A professor of mine this semester quoted another professor of his who made the assertion that if one reads a book once, he has not read the book at all. It is not until reading a book the second time that one has read it once. Thrice is twice and so forth. I happen to agree with this philosophy. This semester I undertook to read Charles Dickens’ Great Expectations once again for a class project I will be hopefully starting soon for the sake of my grade in the class with the professor mentioned above.
Now, this last summer, I met Dickens for virtually the first time. (I read Tale of Two Cities in high school but was too naive an idiot to appreciate what I was reading.) Great Expectations was the novel I picked up, and as I read it, I found that I have a lot in common with the young protagonist Pip. Pip is a young boy who grows up in poverty as a common boy raised by hand who meets a lovely female who treats him quite disdainfully. Pip desires more in his life, he desires intellectual assent, riches, a high social life. In short, he desires to no longer be common. Pip eventually becomes, as Chesterton describes, a snob.
I find myself with these same longings in my own life. I desire to be knowledgable (perhaps a vain pursuit eh?), to be respected, to be noble by wordly standards in other words. There is nothing wrong with this at its core except that I often become my very own version of a snob. In other words, I consider myself, as Pip did, as generally better than others. This sounds rather pretentious, but I fear it is not too uncommon from the human race. Every person thinks this way to some degree or another. Humility is a vain pursuit, but a pursuit that should be engaged in nevertheless.
What Great Expectations did for me the second time through is bring my attention to the unhappyness (spelling error intended) of Pip after he is given an opportunity to be “Great.” Pip begins to realize that had he never met Miss Havisham and Estella (the girl who treated him with contempt) and realized he was common in the first place, perhaps he would not have known any better. Perhaps he would have been content in his common life with his uncle Joe.
When I woke up in the night—like Camilla—used to think, with a weariness on my spirits, that I should have been happier and better if I had never seen Miss Havisham’s face, and had risen to manhood content to be partners with Joe in the honest old forge. Many a time of an evening, when I sat alone looking at the fire, I thought, after all there was no fire like the forge fire and the kitchen fire at home.
Pip’s hedonism for the sake of hedonism also proved a fallible lifestyle concerning his humour.
We spent as much money as we could, and got as little for it as people could make up their minds to give us. We were always more or less miserable, and most of our acquaintances were in the same condition. There was a gay fiction among us that we were constantly enjoying ourselves, and a skeleton truth that we never did. To the best of my belief, our case was in the last aspect a rather common one.
And so we see that Pip noticed a fleeting joy in his pursuits at being considered great by the world’s standards. As I was reading, I began to ask myself the question: is it better for man to live in ignorance and be content, or to see a better life and live in constant pursuit of that ideal happyness (again, intentional)?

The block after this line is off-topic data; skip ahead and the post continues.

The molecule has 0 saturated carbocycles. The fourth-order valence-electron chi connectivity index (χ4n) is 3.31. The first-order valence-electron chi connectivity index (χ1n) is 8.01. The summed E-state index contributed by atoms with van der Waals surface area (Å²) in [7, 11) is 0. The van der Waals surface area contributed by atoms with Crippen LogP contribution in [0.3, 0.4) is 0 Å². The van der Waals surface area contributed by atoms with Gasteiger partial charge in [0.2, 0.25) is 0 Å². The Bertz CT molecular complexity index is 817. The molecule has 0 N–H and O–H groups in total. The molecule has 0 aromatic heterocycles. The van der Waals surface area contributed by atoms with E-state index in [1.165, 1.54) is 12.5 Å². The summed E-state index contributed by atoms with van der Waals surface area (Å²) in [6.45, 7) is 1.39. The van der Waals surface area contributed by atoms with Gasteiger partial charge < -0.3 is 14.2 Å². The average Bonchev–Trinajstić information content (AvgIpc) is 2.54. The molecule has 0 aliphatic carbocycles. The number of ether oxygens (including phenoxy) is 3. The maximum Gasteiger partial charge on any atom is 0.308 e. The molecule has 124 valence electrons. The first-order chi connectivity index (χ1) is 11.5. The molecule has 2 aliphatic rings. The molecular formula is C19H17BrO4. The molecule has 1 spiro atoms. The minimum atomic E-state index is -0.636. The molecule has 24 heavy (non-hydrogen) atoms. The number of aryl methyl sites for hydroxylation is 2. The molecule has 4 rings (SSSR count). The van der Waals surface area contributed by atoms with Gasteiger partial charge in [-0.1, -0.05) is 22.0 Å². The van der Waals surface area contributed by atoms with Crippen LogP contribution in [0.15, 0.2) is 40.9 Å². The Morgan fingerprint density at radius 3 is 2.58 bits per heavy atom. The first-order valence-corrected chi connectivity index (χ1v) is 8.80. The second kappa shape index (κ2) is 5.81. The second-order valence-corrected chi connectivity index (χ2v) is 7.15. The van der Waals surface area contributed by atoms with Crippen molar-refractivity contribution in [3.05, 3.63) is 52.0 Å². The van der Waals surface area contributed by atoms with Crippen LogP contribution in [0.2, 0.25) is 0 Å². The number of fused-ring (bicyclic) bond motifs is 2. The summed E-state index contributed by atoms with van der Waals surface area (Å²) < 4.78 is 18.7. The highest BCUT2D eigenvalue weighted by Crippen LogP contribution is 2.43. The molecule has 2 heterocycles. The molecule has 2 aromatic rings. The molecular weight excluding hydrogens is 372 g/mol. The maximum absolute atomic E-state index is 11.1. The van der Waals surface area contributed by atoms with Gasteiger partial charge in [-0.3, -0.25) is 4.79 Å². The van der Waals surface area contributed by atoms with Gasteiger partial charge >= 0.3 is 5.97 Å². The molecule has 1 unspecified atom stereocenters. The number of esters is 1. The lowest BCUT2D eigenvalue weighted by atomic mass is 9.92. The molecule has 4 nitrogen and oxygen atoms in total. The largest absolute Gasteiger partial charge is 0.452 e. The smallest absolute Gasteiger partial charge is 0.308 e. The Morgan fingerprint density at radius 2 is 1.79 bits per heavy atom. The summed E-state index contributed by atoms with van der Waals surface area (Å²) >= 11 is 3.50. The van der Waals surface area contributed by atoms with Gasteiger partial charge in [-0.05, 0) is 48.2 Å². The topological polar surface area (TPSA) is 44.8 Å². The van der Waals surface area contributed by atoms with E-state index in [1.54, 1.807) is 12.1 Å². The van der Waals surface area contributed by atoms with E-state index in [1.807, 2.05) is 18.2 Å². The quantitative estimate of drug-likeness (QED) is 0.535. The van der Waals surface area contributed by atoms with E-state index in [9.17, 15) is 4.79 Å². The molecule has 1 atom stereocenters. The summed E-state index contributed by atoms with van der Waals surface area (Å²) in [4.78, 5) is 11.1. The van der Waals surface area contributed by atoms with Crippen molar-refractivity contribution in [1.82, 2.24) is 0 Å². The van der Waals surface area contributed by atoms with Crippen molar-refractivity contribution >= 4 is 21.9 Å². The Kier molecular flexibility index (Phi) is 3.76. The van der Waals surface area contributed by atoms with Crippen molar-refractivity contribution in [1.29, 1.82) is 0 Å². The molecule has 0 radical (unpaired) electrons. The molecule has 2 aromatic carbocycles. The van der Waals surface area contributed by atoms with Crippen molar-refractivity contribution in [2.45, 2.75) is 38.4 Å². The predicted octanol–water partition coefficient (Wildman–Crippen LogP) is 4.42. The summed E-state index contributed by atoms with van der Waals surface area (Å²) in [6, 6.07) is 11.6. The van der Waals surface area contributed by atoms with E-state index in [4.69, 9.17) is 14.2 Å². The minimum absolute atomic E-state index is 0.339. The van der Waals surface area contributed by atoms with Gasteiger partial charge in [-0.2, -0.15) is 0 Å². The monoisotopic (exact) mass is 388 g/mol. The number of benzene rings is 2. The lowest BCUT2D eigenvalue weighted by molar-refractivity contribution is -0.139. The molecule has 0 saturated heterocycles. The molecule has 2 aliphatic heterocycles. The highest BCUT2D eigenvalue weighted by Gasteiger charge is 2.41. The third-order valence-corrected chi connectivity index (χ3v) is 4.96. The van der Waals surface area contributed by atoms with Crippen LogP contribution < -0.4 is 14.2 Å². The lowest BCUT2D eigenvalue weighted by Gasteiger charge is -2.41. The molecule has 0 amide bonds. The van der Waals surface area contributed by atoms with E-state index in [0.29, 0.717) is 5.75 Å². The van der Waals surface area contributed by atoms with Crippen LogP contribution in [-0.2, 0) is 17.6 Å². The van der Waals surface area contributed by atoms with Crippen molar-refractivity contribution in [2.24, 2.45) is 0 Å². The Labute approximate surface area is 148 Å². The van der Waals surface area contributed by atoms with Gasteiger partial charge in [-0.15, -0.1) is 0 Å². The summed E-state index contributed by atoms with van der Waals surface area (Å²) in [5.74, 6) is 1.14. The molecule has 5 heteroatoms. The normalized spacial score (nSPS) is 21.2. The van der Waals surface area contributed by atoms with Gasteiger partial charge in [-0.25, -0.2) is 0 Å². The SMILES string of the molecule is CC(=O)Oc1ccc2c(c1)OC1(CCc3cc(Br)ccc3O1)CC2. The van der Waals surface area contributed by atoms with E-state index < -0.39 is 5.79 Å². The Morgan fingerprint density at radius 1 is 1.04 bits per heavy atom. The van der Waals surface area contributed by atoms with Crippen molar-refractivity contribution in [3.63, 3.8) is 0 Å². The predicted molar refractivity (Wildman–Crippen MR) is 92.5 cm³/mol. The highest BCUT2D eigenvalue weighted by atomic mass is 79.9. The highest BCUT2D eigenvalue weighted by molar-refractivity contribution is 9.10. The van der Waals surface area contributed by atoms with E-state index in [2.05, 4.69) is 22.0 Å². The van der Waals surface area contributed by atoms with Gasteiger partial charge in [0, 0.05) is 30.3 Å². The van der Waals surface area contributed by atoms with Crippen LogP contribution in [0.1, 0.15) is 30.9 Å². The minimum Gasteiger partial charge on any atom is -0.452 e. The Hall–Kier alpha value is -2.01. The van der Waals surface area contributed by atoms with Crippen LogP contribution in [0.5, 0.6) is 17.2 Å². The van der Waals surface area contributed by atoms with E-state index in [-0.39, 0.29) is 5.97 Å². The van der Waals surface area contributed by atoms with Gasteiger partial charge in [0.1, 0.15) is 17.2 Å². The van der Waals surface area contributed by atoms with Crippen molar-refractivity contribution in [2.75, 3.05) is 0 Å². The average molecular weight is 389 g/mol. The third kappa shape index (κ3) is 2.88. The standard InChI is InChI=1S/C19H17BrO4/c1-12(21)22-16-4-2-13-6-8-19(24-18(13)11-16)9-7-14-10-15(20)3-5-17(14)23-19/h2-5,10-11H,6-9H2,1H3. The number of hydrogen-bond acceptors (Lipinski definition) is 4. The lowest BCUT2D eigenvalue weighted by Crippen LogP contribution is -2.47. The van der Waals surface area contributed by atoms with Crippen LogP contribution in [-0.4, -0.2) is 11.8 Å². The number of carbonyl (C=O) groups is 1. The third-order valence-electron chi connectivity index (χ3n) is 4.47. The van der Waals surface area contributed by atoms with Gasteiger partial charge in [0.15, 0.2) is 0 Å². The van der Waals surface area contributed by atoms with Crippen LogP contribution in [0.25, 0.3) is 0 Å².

As a Christian, however, I understand that the answer to this philisophical question cannot be answered materially. That is, the answer to our longing for joy is not to replace that which we do not have materially with more material possessions. I think this was one argument that Dickens was making in this novel. Pip was dissatisfied with this life after meeting Estella and believed the solution to his dissatisfaction was to grow intellectually and economically (what the world tells us we must pursue).
So the problem is not answered materially, but is it then best that we find complete satisfaction in the little things that we have. Are we to never desire a greater life or believe in a higher joy? Absolutely not. My favorite non-fiction author, C.S. Lewis, argues that we are too easily pleased.
We are half-hearted creatures, fooling about with drink and sex and ambition when infinite joy is offered us, like an ignorant child who wants to go on making mud pies in a slum because he cannot imagine what is meant by the offer of a holiday at the sea. We are far too easily pleased. (Weight of Glory)
The problem with humanity is that we have a deep longing inside of us. Every person has this inner dissatisfaction with life—no matter his economic or social status. What happens is that man tries to fill this longing for joy with material things: drink, sex, ambition. Relationships and people are perhaps the greatest idols in our society that we try to fill the void with. This is displayed perfectly in modern movies and music. The problem is that money, people, and stuff in general always dissapoints in the end. No person was created to bear such a burden of completing another person’s joy.
Are we then to throw up our hands, get rid of all our possessions and seek joy that way as Tolstoy did? No, for Tolstoy was a very unhappy person. What Lewis argues is that that deep longing for joy cannot be replaced with anything this world has to offer. It must be replaced with God, the Source of joy in the universe. And so, when Pip met Estella and found out he was uncommon, the right response would have been to accept his situation and seek contentment in God. It is not evil to pursue knowledge and wealth. It is evil to pursue them as the means to an end. For Pip’s pursuit of a high social life was the mud pie, but a relationship with Christ is the holiday at sea for which we were created.